About Early Learning
Early Learning at ED
The goal for early learning is to improve the health, social-emotional, and cognitive outcomes for all children from birth through 3rd grade, so that all children, particularly those with high needs, are on track for graduating from high school college- and career-ready.
To enhance the quality of programs and services and improve outcomes for young children, including children with disabilities and those who are English Learners, the department administers programs and promotes initiatives that increase access to high-quality programs, improve the early learning workforce, and build state capacity to support high-quality programs and ensure program effectiveness.
The Office of Early Learning (OEL) and the Office of Special Education Programs (OSEP) have primary responsibility for the department’s key early learning investments and the Deputy Assistant Secretary on Policy and Early Learning in the OEL is responsible for leading and coordinating ED’s early learning agenda by collaborating across various program offices.
Early Learning Programs
ED has prioritized early learning as one of its key goals and woven throughout ED's strategic plan. In addition, early learning is integrated in many grant programs. Promise Neighborhoods Supports and Full Service Community Schools grants for communities to build a continuum of supports and services beginning from prenatal through college and career birth in high-need communities. Investing in Innovation (i3) supports improving student achievement and attainment in order to expand the implementation of, and investment in, innovative practices, including from preschool through third grade. Striving Readers Comprehensive Literacy Program supports a comprehensive literacy from birth through grade 12. Demonstration Grants for Indian Children Supports school readiness projects for three- and four-year-old Indian children. Native Hawaiian Education and Alaska Native Educational Programs include projects with a focus on early learning.
Some of the key investments that focus on early learning include:
- Early Intervention for Infants and Toddlers with Disabilities (IDEA Part C)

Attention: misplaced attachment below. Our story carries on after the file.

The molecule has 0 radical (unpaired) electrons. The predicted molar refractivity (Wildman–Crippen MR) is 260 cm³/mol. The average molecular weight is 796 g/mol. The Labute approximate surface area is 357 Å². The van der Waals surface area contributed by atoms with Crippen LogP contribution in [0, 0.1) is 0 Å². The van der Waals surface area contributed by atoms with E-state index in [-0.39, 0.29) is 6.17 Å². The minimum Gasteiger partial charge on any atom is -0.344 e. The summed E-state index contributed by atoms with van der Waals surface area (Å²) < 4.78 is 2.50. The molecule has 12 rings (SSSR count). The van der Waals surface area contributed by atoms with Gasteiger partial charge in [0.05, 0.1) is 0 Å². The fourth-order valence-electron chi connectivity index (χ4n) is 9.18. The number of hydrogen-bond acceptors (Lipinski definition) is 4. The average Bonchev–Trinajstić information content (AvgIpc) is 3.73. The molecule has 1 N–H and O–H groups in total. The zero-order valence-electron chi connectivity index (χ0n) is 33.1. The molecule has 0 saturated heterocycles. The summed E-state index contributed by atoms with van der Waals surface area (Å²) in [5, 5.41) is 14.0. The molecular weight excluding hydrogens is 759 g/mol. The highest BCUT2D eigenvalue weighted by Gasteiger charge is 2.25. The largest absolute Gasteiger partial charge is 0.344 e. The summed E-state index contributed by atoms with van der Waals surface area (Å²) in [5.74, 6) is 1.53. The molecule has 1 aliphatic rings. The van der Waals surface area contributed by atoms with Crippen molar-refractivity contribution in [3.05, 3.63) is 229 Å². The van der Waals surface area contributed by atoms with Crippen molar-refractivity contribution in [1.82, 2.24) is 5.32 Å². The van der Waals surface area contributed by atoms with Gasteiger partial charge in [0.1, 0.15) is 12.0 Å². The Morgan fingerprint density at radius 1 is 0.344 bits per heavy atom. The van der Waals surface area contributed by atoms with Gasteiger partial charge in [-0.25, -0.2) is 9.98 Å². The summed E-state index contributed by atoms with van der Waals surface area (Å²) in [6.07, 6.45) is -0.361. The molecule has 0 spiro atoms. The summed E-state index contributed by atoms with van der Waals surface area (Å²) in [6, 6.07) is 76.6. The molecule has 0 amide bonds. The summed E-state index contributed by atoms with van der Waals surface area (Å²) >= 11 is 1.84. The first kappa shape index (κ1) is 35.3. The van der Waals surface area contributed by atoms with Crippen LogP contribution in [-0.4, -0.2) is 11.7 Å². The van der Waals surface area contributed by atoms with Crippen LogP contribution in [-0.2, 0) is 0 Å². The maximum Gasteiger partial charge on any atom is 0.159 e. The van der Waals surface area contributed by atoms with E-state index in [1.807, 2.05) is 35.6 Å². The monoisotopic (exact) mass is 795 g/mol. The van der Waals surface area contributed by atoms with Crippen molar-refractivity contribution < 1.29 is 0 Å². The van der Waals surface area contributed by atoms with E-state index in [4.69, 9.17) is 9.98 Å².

IDEA Part C awards formula grants to the 50 states, District of Columbia, Puerto Rico, Secretary of the Interior, and outlying areas to assist in implementing statewide systems of coordinated, comprehensive, multidisciplinary, interagency programs and making early intervention services available to children with disabilities, aged birth through 2, and their families.
- Preschool Grants for Children with Disabilities
IDEA—Part B 619. The IDEA Preschool Grants program provides formula grants to states, the District of Columbia, and Puerto Rico to make available special education and related services for children with disabilities aged 3 through 5
- Early Learning Challenge (ELC)
The ELC grants focus on improving early learning and development programs for young children by supporting states' efforts to:
- increase the number and percentage of low-income and disadvantaged children in each age group of infants, toddlers, and preschoolers who are enrolled in high-quality early learning programs;
- design and implement an integrated system of high-quality early learning programs and services; and
- ensure that any use of assessments conforms with the recommendations of the National Research Council's reports on early childhood.
- Preschool Development Grants
The Preschool Development Grants competition supports states to:
- build or enhance a preschool program infrastructure that would enable the delivery of high-quality preschool services to children, and
- expand high-quality preschool programs in targeted communities that would serve as models for expanding preschool to all 4-year-olds from low- and moderate-income families.
- Ready to Learn Television
Ready to Learn Television supports the development of educational television and digital media targeted at preschool and early elementary school children and their families. Its general goal is to promote early learning and school readiness, with a particular interest in reaching low-income children.
- Child Care Access Means Parents in School
This program supports the participation of low-income parents in postsecondary education through the provision of campus-based child care services
- Serving Preschool Children through Title I—Non-Regulatory Guidance
This guidance provide clarity regarding how districts can use Title I Part ”A” funds to implement high-quality preschool programs for eligible children.